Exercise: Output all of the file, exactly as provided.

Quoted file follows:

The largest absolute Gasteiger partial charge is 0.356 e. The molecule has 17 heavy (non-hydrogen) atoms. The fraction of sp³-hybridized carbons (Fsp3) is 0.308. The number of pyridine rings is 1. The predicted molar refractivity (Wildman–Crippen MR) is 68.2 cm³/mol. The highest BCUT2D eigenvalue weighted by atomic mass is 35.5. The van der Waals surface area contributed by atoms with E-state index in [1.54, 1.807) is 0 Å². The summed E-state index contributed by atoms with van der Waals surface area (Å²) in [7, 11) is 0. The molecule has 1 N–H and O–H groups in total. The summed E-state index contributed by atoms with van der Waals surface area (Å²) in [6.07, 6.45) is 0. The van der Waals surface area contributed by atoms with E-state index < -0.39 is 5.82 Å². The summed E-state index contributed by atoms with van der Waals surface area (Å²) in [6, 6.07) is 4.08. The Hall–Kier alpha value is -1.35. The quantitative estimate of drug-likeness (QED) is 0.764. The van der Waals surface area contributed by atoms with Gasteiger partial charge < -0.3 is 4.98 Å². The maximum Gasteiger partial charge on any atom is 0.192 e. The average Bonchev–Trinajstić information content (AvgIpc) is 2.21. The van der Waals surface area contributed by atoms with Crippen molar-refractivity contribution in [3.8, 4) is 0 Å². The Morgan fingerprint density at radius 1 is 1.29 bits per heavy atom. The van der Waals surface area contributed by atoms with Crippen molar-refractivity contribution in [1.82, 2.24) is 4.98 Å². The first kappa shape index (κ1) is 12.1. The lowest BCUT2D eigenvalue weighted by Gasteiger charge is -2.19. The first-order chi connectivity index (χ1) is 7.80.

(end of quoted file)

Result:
The largest absolute Gasteiger partial charge is 0.356 e. The molecule has 17 heavy (non-hydrogen) atoms. The fraction of sp³-hybridized carbons (Fsp3) is 0.308. The number of pyridine rings is 1. The predicted molar refractivity (Wildman–Crippen MR) is 68.2 cm³/mol. The highest BCUT2D eigenvalue weighted by atomic mass is 35.5. The van der Waals surface area contributed by atoms with E-state index in [1.54, 1.807) is 0 Å². The summed E-state index contributed by atoms with van der Waals surface area (Å²) in [7, 11) is 0. The molecule has 1 N–H and O–H groups in total. The summed E-state index contributed by atoms with van der Waals surface area (Å²) in [6.07, 6.45) is 0. The van der Waals surface area contributed by atoms with E-state index < -0.39 is 5.82 Å². The summed E-state index contributed by atoms with van der Waals surface area (Å²) in [6, 6.07) is 4.08. The Hall–Kier alpha value is -1.35. The quantitative estimate of drug-likeness (QED) is 0.764. The van der Waals surface area contributed by atoms with Gasteiger partial charge < -0.3 is 4.98 Å². The maximum Gasteiger partial charge on any atom is 0.192 e. The average Bonchev–Trinajstić information content (AvgIpc) is 2.21. The van der Waals surface area contributed by atoms with Crippen molar-refractivity contribution in [3.8, 4) is 0 Å². The Morgan fingerprint density at radius 1 is 1.29 bits per heavy atom. The van der Waals surface area contributed by atoms with Crippen molar-refractivity contribution in [1.82, 2.24) is 4.98 Å². The first kappa shape index (κ1) is 12.1. The lowest BCUT2D eigenvalue weighted by Gasteiger charge is -2.19. The first-order chi connectivity index (χ1) is 7.80.